When Dorie Clark, business consultant and bestselling author, began writing her new book, a surprising thing happened. As she implemented the strategies in the book--before it was even published--her income grew. Not by a few thousands, but by over $200,000.
The book is Entrepreneurial You: Monetize Your Expertise, Create Multiple Income Streams, and Thrive and, to write it, Clark interviewed over 50 successful entrepreneurs about how they made money from their expertise.
At the time, Clark was already a successful business coach, professor, and author. And yet even she stood to benefit from new monetization strategies. She had been relying on traditional marketing and was running herself ragged servicing her many clients.
"The elephant in the room of modern entrepreneurship is that even people who seem to be at the top of their game aren't always monetizing successfully," Clark wrote, "Learning to make money from your expertise is a different skill set from what's needed to become excellent at your work or well known in your field."
In the book, Clark summarizes what she learned into a 3-step process that relies on online marketing. If you're not yet familiar with online marketing, you might hesitate to get into it, afraid you'll come off as yet another sleazy online marketer. But as Clark herself found, "online marketing done right didn't have to be exploitive or crass."
Here are the 3 steps to monetize your expertise:
1. Become a trusted resource.
First, establish your credibility, not just as someone knowledgeable in your field, but someone who isn't going to scam people. The strategies in this step include creating valuable online content, building an email list, and nurturing a connection with your audience.
One powerful way to become a trusted resource is by writing a book. Getting published traditionally--complete with an agent and publisher--is potent, but self-publishing no longer has the stigma it used to have. So don't let the lack of a publisher stop you from becoming a published author.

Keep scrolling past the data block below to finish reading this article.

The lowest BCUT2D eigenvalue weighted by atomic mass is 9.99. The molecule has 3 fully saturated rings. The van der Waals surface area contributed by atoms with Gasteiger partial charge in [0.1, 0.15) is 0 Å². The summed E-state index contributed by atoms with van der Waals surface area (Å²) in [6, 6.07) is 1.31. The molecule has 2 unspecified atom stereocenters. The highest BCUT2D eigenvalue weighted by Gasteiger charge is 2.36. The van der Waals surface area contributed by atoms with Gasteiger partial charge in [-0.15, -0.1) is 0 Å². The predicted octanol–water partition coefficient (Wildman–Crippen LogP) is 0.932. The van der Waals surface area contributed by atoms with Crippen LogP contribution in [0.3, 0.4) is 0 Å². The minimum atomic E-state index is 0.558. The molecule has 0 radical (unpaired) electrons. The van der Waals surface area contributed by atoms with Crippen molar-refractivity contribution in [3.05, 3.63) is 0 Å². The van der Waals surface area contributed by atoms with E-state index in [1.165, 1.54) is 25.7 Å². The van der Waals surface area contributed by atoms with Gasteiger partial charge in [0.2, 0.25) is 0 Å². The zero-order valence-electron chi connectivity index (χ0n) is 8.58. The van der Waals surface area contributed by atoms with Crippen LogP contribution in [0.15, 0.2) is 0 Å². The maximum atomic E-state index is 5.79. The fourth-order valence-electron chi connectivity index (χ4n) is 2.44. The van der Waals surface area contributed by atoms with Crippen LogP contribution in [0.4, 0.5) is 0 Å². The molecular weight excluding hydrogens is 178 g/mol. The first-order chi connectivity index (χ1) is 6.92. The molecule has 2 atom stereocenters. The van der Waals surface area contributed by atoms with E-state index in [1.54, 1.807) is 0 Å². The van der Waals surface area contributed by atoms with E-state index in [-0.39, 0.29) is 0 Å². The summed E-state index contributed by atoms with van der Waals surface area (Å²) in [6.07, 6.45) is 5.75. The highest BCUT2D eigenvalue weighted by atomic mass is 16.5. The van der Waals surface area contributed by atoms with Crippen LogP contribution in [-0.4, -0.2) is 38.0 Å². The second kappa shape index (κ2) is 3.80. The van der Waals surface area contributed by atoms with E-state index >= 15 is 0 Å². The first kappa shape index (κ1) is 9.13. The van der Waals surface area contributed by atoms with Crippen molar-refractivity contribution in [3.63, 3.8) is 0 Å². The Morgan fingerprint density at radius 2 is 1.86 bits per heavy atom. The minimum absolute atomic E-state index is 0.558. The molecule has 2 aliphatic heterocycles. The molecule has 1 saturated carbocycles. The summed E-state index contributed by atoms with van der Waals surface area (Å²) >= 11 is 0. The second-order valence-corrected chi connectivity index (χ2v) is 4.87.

The next step is to monetize or get paid for your expertise, an area some experts, Clark observes, are uncomfortable with. They're afraid to charge what they're worth and may feel anxious it will turn off their audience. As a result, many experts undercharge, which keeps them working long hours to get to their target incomes.
Clark advises experts to build up the courage to charge reasonable--even premium--prices. This entails constantly upgrading your skills and knowledge and getting clarity around how much your competitors are charging.
It's also important to diversify your revenue sources. Clark says she herself has seven income streams. Her book covers coaching and consulting, public speaking, podcasting, blogging, vlogging, and live events as just a few of the possible income sources for experts.
Diversification is a good idea even for experts who are employed. "Even if you currently work for an organization full time and have no desire to become self-employed," Clark wrote, "developing entrepreneurial pursuits on the side can provide an additional income stream, as well as unexpected professional development opportunities."
Finally, when the expert has built a critical mass of followers, Clark recommends further expanding their reach and impact in ways that bring even more income: online courses, digital products, and affiliate marketing/joint ventures.
Ultimately, Clark reminds us, it's not about the money. It's about being able to sustain the lifestyle you want to live. She goes on to warn against business models that may bring in a lot of income but, at the end of the day, doesn't bring fulfillment and satisfaction.
"The real goal is freedom--the independence to live your life as you'd like, doing work you're passionate about and allocating your time to the things that matter most to you," Clark wrote.